“I think it is chic to have darned your own clothes,” she told me kindly. “Darned jeans, and the fact that your winter coat is clearly something tarted up from Oxfam, definitely have cachet.”
At the private nursery where she sends her daughter, she has noticed much less bling on display than hitherto. And she notes that in nearby shops in Primrose Hill, North London, the most expensive lotions and potions are now packaged to look bashed-up and wonky. “You pay a premium for that.”
If commercial products are pretending to look home-made, no wonder making people presents is no longer a cringe-making faux pas: “Last year,” she says joyfully, “a friend knitted me a beautiful scarf with a label saying, ‘Made for you with love by Alison’. This is all about nice thrift. It can be time-consuming, but it’s completely non-ironic.”
I’m pleased to hear this, because for another friend’s recent birthday, I cut three huge stems of roses from the garden and also potted up some jasmine for her balcony. Another friend managed to look pleased when I presented him with a tiny apple tree that I’d grown from a pip.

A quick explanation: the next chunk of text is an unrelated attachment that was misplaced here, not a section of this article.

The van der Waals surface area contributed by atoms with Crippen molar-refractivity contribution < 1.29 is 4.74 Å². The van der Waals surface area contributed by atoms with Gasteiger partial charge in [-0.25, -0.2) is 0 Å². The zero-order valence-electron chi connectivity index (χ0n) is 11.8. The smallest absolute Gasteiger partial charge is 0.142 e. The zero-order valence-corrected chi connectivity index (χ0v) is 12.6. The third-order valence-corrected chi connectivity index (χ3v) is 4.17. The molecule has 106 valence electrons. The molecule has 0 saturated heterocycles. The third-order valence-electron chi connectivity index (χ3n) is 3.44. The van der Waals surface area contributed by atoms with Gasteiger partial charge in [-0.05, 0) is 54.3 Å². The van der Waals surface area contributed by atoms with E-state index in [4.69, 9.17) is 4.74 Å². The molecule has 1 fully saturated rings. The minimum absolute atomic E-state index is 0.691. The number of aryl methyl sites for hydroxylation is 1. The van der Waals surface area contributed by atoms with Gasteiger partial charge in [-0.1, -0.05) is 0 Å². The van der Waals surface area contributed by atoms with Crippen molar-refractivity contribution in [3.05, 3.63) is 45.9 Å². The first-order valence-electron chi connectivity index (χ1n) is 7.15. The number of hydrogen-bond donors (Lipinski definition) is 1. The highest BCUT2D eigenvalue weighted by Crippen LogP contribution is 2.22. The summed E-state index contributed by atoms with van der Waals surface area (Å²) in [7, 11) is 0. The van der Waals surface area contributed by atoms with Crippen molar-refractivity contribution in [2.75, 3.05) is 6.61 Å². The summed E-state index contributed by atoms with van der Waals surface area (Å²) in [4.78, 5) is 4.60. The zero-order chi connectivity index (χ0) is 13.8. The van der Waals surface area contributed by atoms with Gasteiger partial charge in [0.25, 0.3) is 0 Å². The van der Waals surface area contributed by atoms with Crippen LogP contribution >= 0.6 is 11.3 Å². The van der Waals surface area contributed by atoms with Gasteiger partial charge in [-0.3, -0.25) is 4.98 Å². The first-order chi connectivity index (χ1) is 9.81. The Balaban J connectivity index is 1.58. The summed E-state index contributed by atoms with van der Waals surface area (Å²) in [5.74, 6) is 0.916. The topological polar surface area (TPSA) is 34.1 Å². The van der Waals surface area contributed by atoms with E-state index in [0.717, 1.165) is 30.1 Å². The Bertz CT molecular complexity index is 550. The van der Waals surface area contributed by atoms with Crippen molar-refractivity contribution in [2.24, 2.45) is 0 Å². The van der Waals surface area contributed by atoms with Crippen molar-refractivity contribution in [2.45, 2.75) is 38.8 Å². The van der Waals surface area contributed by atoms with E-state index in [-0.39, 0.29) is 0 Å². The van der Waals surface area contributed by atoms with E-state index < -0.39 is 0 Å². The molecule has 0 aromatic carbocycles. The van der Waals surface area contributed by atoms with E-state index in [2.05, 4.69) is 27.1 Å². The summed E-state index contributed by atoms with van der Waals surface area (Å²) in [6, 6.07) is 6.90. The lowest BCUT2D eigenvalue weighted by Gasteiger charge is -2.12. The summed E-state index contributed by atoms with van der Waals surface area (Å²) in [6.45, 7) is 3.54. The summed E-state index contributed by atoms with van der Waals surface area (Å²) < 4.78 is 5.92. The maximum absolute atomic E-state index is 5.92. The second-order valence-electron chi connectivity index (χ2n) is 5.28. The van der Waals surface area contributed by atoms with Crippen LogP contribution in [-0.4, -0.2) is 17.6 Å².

The novelist Eleanor Bailey believes the new thrift is no aberration but a return to normality after a period of madness. She offers me tips on how best to save pennies without compromising quality. I’m grateful to her, and write them down, but take care to tell her that I do most of them already.
When it comes to food, choose budget items carefully, she says. For instance: always buy the cheapest available tinned tomatoes. “But butter you should spend more on, because you can taste the difference – and the same for bread and chocolate.”